Tinker group repairs aircraft in the heat of battle
Whenever an aircraft takes a hit on the battlefield, it's Tinker Air Force Base's 76th Expeditionary Depot Maintenance Flight that sets off overseas to get it back in the air.
Their primary mission is Aircraft Battle Damage Repair. They're the smallest of three units that do such work across the entirety of the Air Force.
The unit of 25 people — all currently men — operate under the guidance of Senior Master Sgt. Thomas Opp. They work with aircraft engineers to find fixes in tough conditions.
"We're kind of like a Band-Aid. We're like the firemen for aircraft maintenance," Opp said.
"The main part of our mission is all overseas. Nobody is shooting aircraft in the states or over in England or anything. These are all in Afghanistan and Iraq and the bases we have over there," he said.
Opp supervises four teams of six people each, three sheet metal workers and three crew chiefs.
Typically, a team has about 72 hours to respond to a war zone when they've been called up for service. A quick check of training requirements, medical clearances and plane tickets are usually all that stand between them and work in a combat zone.
"Some of these repairs, you're only looking at a couple hours to fix. That's easy. But most of the time when we get tagged, it's a bigger one. When a round goes through there (an aircraft) and explodes, it doesn't look that bad on the outside. It's when you open the panel up, or cut it out, that you see everything destroyed behind it," Opp said.
The team has a trailer loaded with everything they need to get an aircraft back in the air.
"When we deploy, they have every tool, every piece of metal, every rivet, every fastener, every piece of tubing, every piece of cable, is in that trailer," Opp said.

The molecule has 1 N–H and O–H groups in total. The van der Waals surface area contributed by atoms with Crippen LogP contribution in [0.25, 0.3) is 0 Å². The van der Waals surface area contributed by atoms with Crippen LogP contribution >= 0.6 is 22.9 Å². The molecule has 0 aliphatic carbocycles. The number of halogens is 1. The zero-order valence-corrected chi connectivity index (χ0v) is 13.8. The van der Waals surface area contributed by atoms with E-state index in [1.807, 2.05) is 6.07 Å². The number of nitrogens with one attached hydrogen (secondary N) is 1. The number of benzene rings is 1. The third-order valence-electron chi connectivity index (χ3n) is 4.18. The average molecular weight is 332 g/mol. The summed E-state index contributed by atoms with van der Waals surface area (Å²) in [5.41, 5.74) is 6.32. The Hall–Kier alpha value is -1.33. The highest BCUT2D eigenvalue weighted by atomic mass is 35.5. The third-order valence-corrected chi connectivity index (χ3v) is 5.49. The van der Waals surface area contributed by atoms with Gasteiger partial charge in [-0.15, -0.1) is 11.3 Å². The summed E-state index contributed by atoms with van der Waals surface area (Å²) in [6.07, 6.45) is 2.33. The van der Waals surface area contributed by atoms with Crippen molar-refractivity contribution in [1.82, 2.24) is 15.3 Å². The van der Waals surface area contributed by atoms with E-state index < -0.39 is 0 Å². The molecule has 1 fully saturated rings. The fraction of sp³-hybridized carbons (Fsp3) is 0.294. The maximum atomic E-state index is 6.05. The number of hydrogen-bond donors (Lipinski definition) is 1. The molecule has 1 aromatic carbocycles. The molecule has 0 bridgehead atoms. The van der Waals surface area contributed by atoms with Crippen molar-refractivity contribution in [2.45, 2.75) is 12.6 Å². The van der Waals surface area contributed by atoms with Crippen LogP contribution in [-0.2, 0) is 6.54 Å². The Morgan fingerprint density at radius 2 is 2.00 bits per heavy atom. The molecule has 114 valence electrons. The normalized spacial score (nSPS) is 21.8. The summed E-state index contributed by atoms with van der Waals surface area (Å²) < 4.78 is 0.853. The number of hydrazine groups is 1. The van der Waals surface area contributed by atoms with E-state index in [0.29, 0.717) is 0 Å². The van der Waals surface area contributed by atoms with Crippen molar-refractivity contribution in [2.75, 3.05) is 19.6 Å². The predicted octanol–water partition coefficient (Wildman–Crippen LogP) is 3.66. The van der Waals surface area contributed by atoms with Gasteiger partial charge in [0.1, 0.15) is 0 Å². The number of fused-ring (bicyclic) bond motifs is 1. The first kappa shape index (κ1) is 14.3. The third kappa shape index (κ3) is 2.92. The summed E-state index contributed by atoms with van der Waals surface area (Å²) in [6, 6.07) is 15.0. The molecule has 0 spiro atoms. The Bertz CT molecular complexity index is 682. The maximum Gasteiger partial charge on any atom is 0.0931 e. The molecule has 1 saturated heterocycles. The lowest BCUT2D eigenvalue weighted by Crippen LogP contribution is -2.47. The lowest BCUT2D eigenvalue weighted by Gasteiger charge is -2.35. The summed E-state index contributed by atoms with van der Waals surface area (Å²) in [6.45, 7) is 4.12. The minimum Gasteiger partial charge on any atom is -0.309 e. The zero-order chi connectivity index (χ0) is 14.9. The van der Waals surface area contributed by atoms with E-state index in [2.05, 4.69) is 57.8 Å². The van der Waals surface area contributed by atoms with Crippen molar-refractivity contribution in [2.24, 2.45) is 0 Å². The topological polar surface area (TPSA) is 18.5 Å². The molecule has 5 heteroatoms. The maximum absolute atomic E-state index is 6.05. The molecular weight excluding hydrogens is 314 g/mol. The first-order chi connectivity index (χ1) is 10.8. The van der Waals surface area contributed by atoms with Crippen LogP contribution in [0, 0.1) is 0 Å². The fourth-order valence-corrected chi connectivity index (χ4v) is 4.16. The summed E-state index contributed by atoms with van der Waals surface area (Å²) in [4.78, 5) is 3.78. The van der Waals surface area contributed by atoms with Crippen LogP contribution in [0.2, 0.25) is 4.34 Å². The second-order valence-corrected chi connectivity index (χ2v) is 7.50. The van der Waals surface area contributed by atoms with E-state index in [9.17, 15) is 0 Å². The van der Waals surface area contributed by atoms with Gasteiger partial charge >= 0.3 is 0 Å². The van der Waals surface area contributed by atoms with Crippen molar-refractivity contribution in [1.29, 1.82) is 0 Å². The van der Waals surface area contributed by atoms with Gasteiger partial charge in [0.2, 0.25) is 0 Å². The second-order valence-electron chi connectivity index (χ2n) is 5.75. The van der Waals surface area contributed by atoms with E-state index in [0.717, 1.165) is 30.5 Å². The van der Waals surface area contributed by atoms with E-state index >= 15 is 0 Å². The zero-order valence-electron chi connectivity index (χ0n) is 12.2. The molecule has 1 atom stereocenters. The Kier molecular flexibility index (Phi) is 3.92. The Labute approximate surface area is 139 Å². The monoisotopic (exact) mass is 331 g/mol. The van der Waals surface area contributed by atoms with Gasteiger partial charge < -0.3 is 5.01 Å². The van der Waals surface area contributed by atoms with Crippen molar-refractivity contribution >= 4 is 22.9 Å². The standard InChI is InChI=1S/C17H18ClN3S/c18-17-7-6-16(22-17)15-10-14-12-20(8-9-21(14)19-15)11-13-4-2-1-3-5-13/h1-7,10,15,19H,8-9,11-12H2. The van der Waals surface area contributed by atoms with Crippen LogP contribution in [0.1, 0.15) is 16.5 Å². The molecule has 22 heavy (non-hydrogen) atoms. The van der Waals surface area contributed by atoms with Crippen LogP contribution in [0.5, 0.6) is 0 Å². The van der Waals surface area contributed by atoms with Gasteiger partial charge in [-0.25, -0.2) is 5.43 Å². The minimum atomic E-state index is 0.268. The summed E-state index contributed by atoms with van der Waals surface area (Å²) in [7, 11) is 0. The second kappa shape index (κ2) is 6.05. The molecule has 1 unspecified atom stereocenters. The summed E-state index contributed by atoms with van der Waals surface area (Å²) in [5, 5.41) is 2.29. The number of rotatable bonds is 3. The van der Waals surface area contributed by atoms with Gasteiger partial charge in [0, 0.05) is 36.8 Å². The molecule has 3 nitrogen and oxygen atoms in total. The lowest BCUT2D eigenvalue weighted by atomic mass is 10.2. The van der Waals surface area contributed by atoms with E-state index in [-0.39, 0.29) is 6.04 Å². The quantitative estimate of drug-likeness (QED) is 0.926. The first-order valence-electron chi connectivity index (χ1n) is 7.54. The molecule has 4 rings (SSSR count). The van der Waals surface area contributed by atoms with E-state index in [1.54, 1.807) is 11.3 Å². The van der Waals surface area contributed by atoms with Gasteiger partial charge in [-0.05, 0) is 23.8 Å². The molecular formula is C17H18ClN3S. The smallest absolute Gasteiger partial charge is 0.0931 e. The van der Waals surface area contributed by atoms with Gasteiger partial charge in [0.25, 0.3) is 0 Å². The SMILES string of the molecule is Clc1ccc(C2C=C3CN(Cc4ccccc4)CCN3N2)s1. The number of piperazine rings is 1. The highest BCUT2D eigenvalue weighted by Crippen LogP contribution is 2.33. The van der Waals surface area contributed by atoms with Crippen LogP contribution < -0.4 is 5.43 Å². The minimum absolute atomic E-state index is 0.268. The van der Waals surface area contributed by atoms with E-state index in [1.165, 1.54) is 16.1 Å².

Even though each member has a special assignment, they all receive additional training.
"If you're out in a war zone, and it's really going off, my crew chief could be dead tomorrow, and all I've got left is a sheet metal guy, so everyone kind of cross trains on everyone else's stuff," Opp said.
Technical Sgt. Lance Green is in charge of that training, which is required once a year but each member goes through twice.
Green specializes in sheet metal work.
"We're pretty much split right down the middle between the sheet metal guys who do structural repairs and your crew chiefs, which are kind of a jack of all trades. They'll do inspections, simple component replacements. While we're super-specialized on structures, they kind of have a general knowledge of the majority of the aircraft," Green said.
"If an aircraft receives battle damage downrange, our job is to get it back in the air as quickly as possible because we want to have the most aircraft available for combat sorties on that mission as possible," he said.
"When you're downrange, it's something that's structurally sound, but we can accomplish in a very rapid fashion. Simple. Quick. Get it back into the fight," Green said.
The members volunteer and are selected for periods of four years. Whenever they're not in war zones, they help check out older aircraft, do maintenance work on planes on bases, and train.
"It's controlled chaos, so we just start blowing holes where we know there's everything behind it," Opp said. "While we're doing this, during the exercise, we actually attack them while they're trying to fix airplanes and make it as real as possible."
In addition to loud noises, crew members are shot at with paintball guns.
And whenever everyone is caught up on work, Opp will authorize them to do volunteer work in the community, like manning soup kitchens and working with the food bank.
But the assignment definitely can take its toll with all the unknowns that come into working on the unit.
We want people that really want to be here, because we can be gone 200 days a year, and if you don't have a strong relationship with your family or a strong financial background, it can be detrimental," Opp said.